ANDREW MARR: Papers are talking about rationing today. The papers are talking about the first time doctors are going to have to announce rationing in the health service.

ALAN JOHNSON: Yeah but listen, listen, the problem ten years ago was that we didn't have enough doctors. We had to bring them in, deplete countries that could ill afford to lose their medical graduates, to actually meet the demand. Now we're in a situation where you know in ninety seven the in, the number of people on an in-patient waiting list for longer than sixty, than six months was twenty six thousand. Now it's eleven in the whole country. So in terms of what we're doing for the patient at the sharp end?

ANDREW MARR: But this is, with respect, this is, but this is back patting and tweaking and it seems to a lot of people, including Michael Meacher, but a lot of commentators as well, that if that's all that happens now under a new face, you are going down to election defeat at the next general election ..

ALAN JOHNSON: Ah yeah but let's, let's be clear about, let's be clear about this. What I'm saying is that unlike Michael I am not suggesting that the last ten years have been somehow disastrous. So it's, I'm not engaging in this culture of betrayal. The last ten years have been very good. We've done an awful lot over the last ten years. The next general election won't be a vote of thanks.

We need to be saying what we're doing over the next ten years. And it's right of me as a member of government to point out the policy that we've introduced for instance on pensions, on welfare reform. David Miliband's Climate Change Bill. For a while we've been distracted. It's been about personalities. And I understand that. We've never been in a position before where we've known that the sitting prime minister is going to go at a certain date. And we've had to fight elections ..

ANDREW MARR: Yeah.

ALAN JOHNSON: .. with that kind of interregnum in place.

ANDREW MARR: Okay. So, so you need new policies, you need new faces? You need a different, a different feel to the cabinet, do you think?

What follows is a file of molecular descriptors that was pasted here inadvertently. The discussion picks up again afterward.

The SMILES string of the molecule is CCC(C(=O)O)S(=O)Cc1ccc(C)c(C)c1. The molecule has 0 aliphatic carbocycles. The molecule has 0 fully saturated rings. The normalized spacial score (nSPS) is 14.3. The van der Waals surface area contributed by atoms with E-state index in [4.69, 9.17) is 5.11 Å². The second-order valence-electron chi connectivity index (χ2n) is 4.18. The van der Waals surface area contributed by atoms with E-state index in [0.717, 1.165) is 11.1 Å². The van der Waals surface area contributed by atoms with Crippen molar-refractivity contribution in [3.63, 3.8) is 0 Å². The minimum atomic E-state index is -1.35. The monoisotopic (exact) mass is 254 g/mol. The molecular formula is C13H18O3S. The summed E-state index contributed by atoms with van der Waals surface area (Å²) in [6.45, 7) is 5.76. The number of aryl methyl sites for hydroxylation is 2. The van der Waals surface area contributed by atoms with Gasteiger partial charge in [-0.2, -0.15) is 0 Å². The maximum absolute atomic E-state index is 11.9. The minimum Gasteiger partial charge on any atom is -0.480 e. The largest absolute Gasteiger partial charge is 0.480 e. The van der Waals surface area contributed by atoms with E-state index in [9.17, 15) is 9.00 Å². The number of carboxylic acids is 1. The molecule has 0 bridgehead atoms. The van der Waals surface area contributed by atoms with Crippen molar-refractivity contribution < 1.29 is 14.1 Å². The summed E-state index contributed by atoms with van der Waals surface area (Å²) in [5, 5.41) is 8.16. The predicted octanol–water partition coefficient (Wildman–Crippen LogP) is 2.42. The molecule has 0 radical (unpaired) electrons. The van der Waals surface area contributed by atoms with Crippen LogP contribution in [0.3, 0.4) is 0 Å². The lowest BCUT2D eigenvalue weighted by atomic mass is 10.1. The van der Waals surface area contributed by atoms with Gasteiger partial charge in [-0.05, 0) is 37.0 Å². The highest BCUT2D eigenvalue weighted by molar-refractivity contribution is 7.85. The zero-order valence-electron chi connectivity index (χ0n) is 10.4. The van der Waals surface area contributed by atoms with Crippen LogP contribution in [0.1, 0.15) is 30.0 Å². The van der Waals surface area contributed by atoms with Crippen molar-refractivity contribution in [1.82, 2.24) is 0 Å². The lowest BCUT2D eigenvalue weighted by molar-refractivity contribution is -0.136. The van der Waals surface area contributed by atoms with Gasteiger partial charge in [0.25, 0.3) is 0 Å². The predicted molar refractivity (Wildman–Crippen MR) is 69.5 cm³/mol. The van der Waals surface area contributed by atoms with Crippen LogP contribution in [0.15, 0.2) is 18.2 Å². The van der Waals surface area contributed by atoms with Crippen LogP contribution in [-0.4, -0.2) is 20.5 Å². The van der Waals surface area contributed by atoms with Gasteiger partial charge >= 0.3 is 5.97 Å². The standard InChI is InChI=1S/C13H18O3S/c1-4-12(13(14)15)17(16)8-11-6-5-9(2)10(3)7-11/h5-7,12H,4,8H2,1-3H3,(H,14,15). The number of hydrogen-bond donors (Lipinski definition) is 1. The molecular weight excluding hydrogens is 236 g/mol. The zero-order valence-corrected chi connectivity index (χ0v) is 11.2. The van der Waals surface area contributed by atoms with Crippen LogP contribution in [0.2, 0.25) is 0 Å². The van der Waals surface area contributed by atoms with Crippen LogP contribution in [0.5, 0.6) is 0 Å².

ALAN JOHNSON: We do and we need to, you know if it's - I fully expect it to be Gordon. If it's me and Gordon you know despite our youthful good looks we're, neither of us are spring chickens. We need to bring through this younger generation. And there is a, an awful lot of talent in the party. That's one of the roles that we need to, we need to do. We need to ensure that there is a move away from the more synthetic aspects of politics. And ..

ANDREW MARR: And you ..

ALAN JOHNSON: .. a ruthless focus on policy. And I think you know ..

ANDREW MARR: After all the stuff about spin and the, do you think there's going to be a bounce after Tony Blair goes?

ALAN JOHNSON: Yes. I think there will. I think there'll be a bounce from an incoming leader if that incoming leader is Gordon. And I think that will take us through. We'd've been through that interregnum. We'd have settled down with the new leadership. We'll know where we'll go, where we're going and we can focus remorselessly then on policy leading up to the next general election.

ANDREW MARR: You've talked eloquently about all the things that have gone right over the last ten years. Now again looking at these results, a lot of people out there think there's stuff that hasn't gone right. What's your biggest regret about the last ten years as a politician?

ALAN JOHNSON: Well I think part of it is, is the, what's called the T, TBGB's, you know that there's different camps and there's seen to be disunity in those camps. And politicians get, get the label pressed upon them whether they're you know Brown supporters ..

ANDREW MARR: Blairites or Brownites.

ALAN JOHNSON: .. or Blair. And I think that's been very unfortunate because I think the two men together have been part of our success story. And now Gordon is perfectly placed to lead us into the next phase. But I think that kind of disunity hasn't helped us.